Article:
Parental Leave

More and more companies are offering paid parental leave for both mothers and fathers to care for their new infants. This is a great way for companies to support the bonding that occurs between parents and their children. Newborns require a lot of work, and offering paid parental leave to both genders can really level the playing field.

Skills-Based Hiring

Rather than recruit for specific candidates who have earned a certain college degree, companies are recruiting for those who already possess certain cognitive or professional skills. This creates equity in the recruiting process because candidates who may not have had the funds to pursue a college education are given an opportunity based on the skills that they possess.

How to Promote Equity In the Workplace

There are several ways you can assist your company in promoting equity. You can conduct a SWOT analysis, make sure you communicate and keep everyone on the same page, and help your recruiters avoid unconscious bias.

Step 1: Conduct a SWOT Analysis

What are your current company Strengths when it comes to equity? What about areas of Weakness, Opportunities and Threats? By conducting a SWOT analysis, you can begin to analyze your equity practices and create a strategy that can help your workforce understand the importance of it, along with a solid comprehension of what it will take to reach the next level.

Step 2: Communication

Getting leadership on board and sharing your progress plays an important role in the sustainability of creating and maintaining an equitable workforce. It’s important to develop a method of communicating your objectives and sharing updates with everyone in order to keep everyone accountable. Ongoing communication demonstrates your commitment to creating an equitable workplace, which can result in increased buy-in as well.

Step 3: Decrease Unconscious Bias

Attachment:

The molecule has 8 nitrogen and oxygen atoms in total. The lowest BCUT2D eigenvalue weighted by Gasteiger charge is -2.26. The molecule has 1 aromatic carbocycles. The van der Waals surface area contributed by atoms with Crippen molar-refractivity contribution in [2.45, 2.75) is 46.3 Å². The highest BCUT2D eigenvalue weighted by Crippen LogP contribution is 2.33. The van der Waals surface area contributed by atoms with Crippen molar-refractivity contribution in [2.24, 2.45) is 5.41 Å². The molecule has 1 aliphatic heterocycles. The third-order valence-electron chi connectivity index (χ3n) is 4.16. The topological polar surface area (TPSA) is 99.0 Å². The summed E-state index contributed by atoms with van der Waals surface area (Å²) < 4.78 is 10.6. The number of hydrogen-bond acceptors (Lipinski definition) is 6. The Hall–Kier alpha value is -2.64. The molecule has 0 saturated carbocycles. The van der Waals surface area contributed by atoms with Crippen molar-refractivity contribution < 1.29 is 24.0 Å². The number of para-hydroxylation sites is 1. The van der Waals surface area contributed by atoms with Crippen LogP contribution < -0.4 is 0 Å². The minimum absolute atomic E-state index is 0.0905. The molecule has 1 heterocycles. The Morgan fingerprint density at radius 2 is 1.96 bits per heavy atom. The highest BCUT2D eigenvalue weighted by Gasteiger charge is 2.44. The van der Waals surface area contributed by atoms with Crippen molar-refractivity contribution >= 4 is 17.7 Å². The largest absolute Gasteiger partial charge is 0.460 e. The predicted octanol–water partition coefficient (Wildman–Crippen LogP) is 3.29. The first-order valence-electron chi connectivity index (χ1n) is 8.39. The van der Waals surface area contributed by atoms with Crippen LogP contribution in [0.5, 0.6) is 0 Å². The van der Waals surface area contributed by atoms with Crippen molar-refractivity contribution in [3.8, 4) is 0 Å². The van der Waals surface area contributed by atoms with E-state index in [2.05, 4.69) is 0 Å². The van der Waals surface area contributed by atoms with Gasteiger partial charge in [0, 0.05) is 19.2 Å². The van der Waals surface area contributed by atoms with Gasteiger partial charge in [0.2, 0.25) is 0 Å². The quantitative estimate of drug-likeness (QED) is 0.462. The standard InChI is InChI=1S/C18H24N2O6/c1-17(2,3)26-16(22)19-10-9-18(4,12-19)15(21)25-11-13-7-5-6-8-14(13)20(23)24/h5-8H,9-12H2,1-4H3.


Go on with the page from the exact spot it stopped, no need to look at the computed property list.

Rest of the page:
Unconscious bias can be harmful when it comes to talent acquisition because it affects recruiters' or hiring managers' perceptions of candidates without their awareness. It happens when an unfair assumption is made about a candidate based on the way they behave or look. It’s important to recognize when unconscious bias is happening because it can prevent a company from obtaining an equitable workplace. Your recruiters can avoid unconscious bias by being aware of the assumptions they hold that could lead to unconscious bias, acknowledging whether or not there is a problem, and then taking action. One example is through reviewing job descriptions to be certain that they aren’t written in favor or against certain groups or individuals.
James Barrett

James Barrett

James has worked in the HR field going on 5+ years and has held various positions of leadership. His areas of expertise are in benefits, recruiting, onboarding, HR analytics, engagement, employee relations, and workforce development. He has earned a masters degree in HR, along with a nationally recognized SHRM-SCP certification.
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Frequently asked questions
Other Related Terms
Belonging in the Workplace
DEI Training
Employment Discrimination
Workplace Inclusion